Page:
TechBytes with Guillaume Marcerou, Global Privacy Director, Criteo

Guillaume Marcerou
Guillaume Marcerou

Guillaume Marcerou
Global Privacy Director, Criteo

Recently, Criteo released its GDPR Checklist for the upcoming disruption that is seen as one of the biggest challenges for data marketers in 2018. To understand the deeper aspects of GDPR and its impact on the ‘Sensitive’ and ‘Non-sensitive’ data, we spoke to Criteo’s Global Privacy Director, Guillaume Marcerou.

Tell us about your role in Criteo and the team you handle.

My role is to manage the risks and business impact of privacy laws and regulation, thus protecting users’ privacy. I lead Criteo’s Privacy Team, which implements and oversees privacy practices and policies. We employ Privacy-by-Design, a long-standing practice that promotes transparency and user choice to ensure an industry-leading level of privacy, security, and safety for consumers and marketers.

How would GDPR modernize the legal system to protect personal data in an era of globalization and technological innovation?

GDPR will modernize the current regulatory environment by harmonizing the various data privacy laws across all 28 EU member states, including the UK. Once GDPR goes into effect, all EU member states must treat cookies and other technical identifiers as “personal data.” This will hopefully meet the challenges resulting from globalization and the new use of technologies. It will also bring more coherence and clarity to the EU rules for personal data protection across Europe, which is very important for companies like Criteo that are active in more than 80 countries.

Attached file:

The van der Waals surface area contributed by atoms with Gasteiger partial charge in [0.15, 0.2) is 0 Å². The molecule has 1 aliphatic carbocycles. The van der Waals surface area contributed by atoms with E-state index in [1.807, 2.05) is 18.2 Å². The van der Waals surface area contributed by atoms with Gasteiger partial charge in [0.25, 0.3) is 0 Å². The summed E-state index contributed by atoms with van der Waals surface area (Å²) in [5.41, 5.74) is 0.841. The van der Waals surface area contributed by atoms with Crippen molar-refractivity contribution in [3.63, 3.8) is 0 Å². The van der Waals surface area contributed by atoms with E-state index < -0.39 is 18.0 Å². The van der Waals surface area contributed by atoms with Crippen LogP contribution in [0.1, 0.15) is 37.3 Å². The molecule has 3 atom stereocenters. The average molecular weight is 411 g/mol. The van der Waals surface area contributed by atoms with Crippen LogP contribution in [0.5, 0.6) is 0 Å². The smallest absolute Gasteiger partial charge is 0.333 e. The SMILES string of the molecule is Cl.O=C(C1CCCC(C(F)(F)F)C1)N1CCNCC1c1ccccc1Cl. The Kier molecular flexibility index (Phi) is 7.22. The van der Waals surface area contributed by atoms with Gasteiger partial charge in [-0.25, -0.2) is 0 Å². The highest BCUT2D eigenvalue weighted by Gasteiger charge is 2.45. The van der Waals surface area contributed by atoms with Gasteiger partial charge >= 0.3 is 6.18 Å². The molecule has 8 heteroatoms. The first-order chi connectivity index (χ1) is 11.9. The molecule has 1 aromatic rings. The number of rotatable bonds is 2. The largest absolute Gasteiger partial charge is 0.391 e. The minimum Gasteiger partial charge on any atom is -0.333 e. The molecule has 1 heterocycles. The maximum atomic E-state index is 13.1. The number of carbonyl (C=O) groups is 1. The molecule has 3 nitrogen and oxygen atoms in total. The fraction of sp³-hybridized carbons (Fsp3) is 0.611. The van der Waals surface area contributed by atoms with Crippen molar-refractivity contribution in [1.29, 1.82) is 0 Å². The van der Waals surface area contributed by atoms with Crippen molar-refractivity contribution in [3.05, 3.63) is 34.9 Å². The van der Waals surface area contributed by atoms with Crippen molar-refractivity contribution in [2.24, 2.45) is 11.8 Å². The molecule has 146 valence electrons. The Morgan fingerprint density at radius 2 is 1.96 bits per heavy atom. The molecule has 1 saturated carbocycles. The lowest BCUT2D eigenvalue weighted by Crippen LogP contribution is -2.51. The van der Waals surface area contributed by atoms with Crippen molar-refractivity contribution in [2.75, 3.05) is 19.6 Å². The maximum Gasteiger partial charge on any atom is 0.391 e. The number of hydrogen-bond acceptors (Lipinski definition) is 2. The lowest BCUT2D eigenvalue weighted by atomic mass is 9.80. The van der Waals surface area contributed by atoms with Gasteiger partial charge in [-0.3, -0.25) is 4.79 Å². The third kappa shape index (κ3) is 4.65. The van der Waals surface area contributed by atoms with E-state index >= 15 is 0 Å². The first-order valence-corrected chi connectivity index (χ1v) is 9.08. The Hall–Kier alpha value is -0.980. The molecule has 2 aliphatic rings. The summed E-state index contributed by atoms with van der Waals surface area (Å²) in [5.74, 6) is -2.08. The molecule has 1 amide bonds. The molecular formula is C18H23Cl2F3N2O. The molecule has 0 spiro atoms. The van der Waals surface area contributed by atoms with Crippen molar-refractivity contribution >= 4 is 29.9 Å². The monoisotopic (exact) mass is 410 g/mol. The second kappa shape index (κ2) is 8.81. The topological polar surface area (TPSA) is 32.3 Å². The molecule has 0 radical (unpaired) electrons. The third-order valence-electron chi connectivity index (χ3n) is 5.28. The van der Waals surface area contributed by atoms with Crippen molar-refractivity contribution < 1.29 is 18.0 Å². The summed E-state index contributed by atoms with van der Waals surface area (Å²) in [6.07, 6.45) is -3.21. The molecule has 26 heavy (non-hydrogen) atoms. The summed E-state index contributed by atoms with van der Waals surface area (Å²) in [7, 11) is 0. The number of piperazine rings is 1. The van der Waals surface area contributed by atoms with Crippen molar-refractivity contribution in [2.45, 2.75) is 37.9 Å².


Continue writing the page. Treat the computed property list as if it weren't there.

Apart from helping to evolve the legal framework, the new regulation will also strengthen and reinforce an individual’s right and will reduce administrative formalities to ensure a free flow of personal data. We anticipate that overall GDPR will have a positive, trickle-down effect: it will re-establish confidence and trust among consumers, which in turn will benefit businesses that value and prioritize transparency and consumer choice.

What are the differences between ‘Sensitive’ and ‘Non-sensitive’ data that GDPR intends to target? Are these terms related to unambiguous consent at the time of sign-in?

Sensitive data is any data that reveals the following: race or ethnic origin, religious or philosophical beliefs, sexual orientation, political affiliation or opinions, health status, genetic or biometric data and trade union membership. Data controllers must obtain explicit consent, meaning the user must opt-in, in order for the data to become accessible.